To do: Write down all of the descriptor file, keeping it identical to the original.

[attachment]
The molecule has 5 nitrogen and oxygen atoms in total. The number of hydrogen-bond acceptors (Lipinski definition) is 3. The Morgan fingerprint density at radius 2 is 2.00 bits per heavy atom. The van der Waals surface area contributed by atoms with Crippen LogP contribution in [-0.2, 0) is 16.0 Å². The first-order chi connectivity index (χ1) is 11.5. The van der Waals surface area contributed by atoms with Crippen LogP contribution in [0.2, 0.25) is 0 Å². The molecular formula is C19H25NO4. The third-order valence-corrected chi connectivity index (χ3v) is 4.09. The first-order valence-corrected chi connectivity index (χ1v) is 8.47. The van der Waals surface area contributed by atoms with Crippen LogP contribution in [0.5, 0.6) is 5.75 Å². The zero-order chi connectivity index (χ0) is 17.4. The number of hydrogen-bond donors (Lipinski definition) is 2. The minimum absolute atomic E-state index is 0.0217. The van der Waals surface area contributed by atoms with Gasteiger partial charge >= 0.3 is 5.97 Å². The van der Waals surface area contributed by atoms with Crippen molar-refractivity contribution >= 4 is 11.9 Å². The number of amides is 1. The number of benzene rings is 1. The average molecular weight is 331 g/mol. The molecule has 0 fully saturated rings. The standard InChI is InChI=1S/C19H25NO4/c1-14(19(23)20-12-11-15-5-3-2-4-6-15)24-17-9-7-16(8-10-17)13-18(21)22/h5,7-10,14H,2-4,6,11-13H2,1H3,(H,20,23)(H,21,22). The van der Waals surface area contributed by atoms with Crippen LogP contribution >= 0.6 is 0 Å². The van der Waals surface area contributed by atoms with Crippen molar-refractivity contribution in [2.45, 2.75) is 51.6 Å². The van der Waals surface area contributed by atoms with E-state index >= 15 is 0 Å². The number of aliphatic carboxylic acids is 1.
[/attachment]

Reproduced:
The molecule has 5 nitrogen and oxygen atoms in total. The number of hydrogen-bond acceptors (Lipinski definition) is 3. The Morgan fingerprint density at radius 2 is 2.00 bits per heavy atom. The van der Waals surface area contributed by atoms with Crippen LogP contribution in [-0.2, 0) is 16.0 Å². The first-order chi connectivity index (χ1) is 11.5. The van der Waals surface area contributed by atoms with Crippen LogP contribution in [0.2, 0.25) is 0 Å². The molecular formula is C19H25NO4. The third-order valence-corrected chi connectivity index (χ3v) is 4.09. The first-order valence-corrected chi connectivity index (χ1v) is 8.47. The van der Waals surface area contributed by atoms with Crippen LogP contribution in [0.5, 0.6) is 5.75 Å². The zero-order chi connectivity index (χ0) is 17.4. The number of hydrogen-bond donors (Lipinski definition) is 2. The minimum absolute atomic E-state index is 0.0217. The van der Waals surface area contributed by atoms with Gasteiger partial charge >= 0.3 is 5.97 Å². The van der Waals surface area contributed by atoms with Crippen molar-refractivity contribution >= 4 is 11.9 Å². The number of amides is 1. The number of benzene rings is 1. The average molecular weight is 331 g/mol. The molecule has 0 fully saturated rings. The standard InChI is InChI=1S/C19H25NO4/c1-14(19(23)20-12-11-15-5-3-2-4-6-15)24-17-9-7-16(8-10-17)13-18(21)22/h5,7-10,14H,2-4,6,11-13H2,1H3,(H,20,23)(H,21,22). The van der Waals surface area contributed by atoms with Crippen LogP contribution >= 0.6 is 0 Å². The van der Waals surface area contributed by atoms with Crippen molar-refractivity contribution in [2.45, 2.75) is 51.6 Å². The van der Waals surface area contributed by atoms with E-state index >= 15 is 0 Å². The number of aliphatic carboxylic acids is 1.